The equipment required for highlight-based Reflectance Transformation Imaging (RTI) is essentially the same for all captures; a light source which can be moved (or a dome of multiple light sources) and a fixed camera perpendicular to the object being imaged. However the actual objects being studied do inform the exact choice of equipment. My current work is on Ancient Egyptian Predynastic palettes, as my next research project will be too, which typically are around 20-40cm (even the so called Narmer palette is only 64cm in its longest dimension). If you’re working with larger objects then some of my problem solving wouldn’t fit your needs.
Typical highlight-based RTI (H-RTI) setups use a string tied to the flash to ensure a constant distance between the head of the flash and the surface of the object. Rather than put string onto the flash which needs measuring for each set up (and can untie itself during capture and need more measuring), I’ve mounted a 1.50m (60 feetsies for my American colleagues) fabric tape measure with a plastic tip. It’s mounted to the flash on the underside by Velcro to a Honl SpeedStrap, but you could just use any Velcro mounting onto the flashgun. Whilst string gives you more versatility and distance, for the smaller objects I am currently studying this solution gives me a few less steps in setup – which an RTIsta will tell you takes much longer than the capture itself and any streamlining is welcomed. I found two minor issues with the tape measure set up when I first used it. Firstly the tape measure needs to be set back slightly from the front of the flash, or it interferes with the light spread, and secondly the black plastic tip is extremely hard to see in low light environments – thankfully something easily remedied with a piece of white plastic tube glued onto the tip. I had toyed with the idea of having two laser dots to line up to get the correct distance, somewhat like a modern Dambusters, or even using an ultrasonic rangefinder but decided that simple was better. Although if/when I work on larger objects and need to be further away I might revisit the ultrasonic rangefinder idea instead of using metres of string. My lighting setup is using an Olympus FL-35 flash and Phottix Atlas triggers, for no reason other than I already owned them. Any flash which allows the setting of light intensity setting and remote trigger, or continuous lighting, set up will work.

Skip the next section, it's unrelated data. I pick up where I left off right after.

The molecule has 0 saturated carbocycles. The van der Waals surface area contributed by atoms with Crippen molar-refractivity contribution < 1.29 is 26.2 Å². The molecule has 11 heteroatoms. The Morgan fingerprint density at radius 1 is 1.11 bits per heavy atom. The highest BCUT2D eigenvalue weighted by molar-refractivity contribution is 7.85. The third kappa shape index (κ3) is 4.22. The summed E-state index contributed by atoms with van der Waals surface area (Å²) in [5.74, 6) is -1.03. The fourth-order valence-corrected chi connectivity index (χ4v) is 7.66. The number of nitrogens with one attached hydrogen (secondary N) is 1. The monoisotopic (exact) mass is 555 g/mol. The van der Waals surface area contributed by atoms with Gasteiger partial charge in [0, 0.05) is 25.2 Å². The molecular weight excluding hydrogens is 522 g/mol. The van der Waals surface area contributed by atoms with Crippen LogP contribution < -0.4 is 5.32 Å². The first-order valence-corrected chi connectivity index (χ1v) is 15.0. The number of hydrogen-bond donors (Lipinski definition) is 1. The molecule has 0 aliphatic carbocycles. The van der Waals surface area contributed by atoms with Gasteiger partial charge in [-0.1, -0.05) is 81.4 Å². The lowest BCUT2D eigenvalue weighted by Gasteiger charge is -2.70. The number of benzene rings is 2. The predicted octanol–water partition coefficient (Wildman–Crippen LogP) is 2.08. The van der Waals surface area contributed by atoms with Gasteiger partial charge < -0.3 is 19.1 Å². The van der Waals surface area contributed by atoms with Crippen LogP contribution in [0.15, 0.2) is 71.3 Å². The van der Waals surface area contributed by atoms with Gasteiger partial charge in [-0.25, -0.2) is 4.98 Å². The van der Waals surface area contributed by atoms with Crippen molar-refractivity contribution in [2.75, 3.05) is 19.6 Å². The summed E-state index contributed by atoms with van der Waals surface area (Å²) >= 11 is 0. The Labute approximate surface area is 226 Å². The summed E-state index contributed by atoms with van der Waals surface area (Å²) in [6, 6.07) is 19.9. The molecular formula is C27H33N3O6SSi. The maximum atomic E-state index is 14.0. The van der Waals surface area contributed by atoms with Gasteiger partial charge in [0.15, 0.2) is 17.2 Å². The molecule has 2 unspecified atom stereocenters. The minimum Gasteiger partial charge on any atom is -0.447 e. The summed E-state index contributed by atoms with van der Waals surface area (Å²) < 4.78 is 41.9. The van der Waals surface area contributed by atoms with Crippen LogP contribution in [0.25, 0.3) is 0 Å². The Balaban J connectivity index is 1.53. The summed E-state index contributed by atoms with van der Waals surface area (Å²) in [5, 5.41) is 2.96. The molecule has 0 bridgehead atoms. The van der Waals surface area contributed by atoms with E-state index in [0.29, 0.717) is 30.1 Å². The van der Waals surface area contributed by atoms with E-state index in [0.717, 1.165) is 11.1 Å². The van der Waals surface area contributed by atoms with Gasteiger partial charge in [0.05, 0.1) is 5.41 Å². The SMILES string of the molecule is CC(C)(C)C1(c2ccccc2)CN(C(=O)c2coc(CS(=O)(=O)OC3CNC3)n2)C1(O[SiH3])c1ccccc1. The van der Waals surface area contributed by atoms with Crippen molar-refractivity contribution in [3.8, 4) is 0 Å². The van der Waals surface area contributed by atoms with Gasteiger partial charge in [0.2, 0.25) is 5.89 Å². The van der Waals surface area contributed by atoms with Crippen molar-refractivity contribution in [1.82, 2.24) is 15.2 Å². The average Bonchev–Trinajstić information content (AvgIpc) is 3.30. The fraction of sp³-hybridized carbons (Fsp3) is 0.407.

The grip is a motorbike grip over a solid aluminium round bar, which was drilled and tapped to accept a ¼ inch (20 TPI) male to ¼ inch (20 TPI) male connector that then screws into the trigger unit. I don’t have access to a lathe, or it would have been nice to have turned the end of the bar down and threaded it to screw into the trigger (similar to the handle supplied in the CHI starter kit). The aluminium bar was chemically blackened and I’ve hand engraved a Thoth hieroglyph into the end of the bar (Figure 2).
My museum based research is on smaller objects and often in location where it’s not possible to set up a large stable tripod, and so a copy stand is much more suitable as it has a significantly smaller footprint. Traditional copy stands usually have their own baseboard and potentially their own legs, making them less ideal for transport to different research locations, and they also tend to be rather expensive. To mitigate both issues I’ve built myself a mobile copy stand which has a desk clamp rather than the traditional style stand (Figure 5). This stand is built from a Dusrt M670 darkroom enlarger column and base with a compatible geared winder, mounted to a computer monitor stand desk clamp. The horizontal camera arm (Figure 3) was created with a 150mm long mild steel tube with a 25mm internal diameter, with an M6 wingnut style hand knob bolt to secure it to the winder and with a solid mild steel plug interference fitted into the end (with a 4mm grubscrew to ensure zero possible movement) which was drilled and tapped to ¼ inch UNC (20 TPI) and bolted to a Manfrotto quick release mount. Using the ¼ inch UNC (20 TPI) thread makes the unit compatible with standard photography equipment, such as tripod heads or camera brackets.
The column was mounted to a desk clamp (Figure 4) using a 5mm thick mild steel interface bracket, which both clamp and column base were bolted to. This then allows the whole unit to be camped onto a desk, with the camera height being easily adjusted.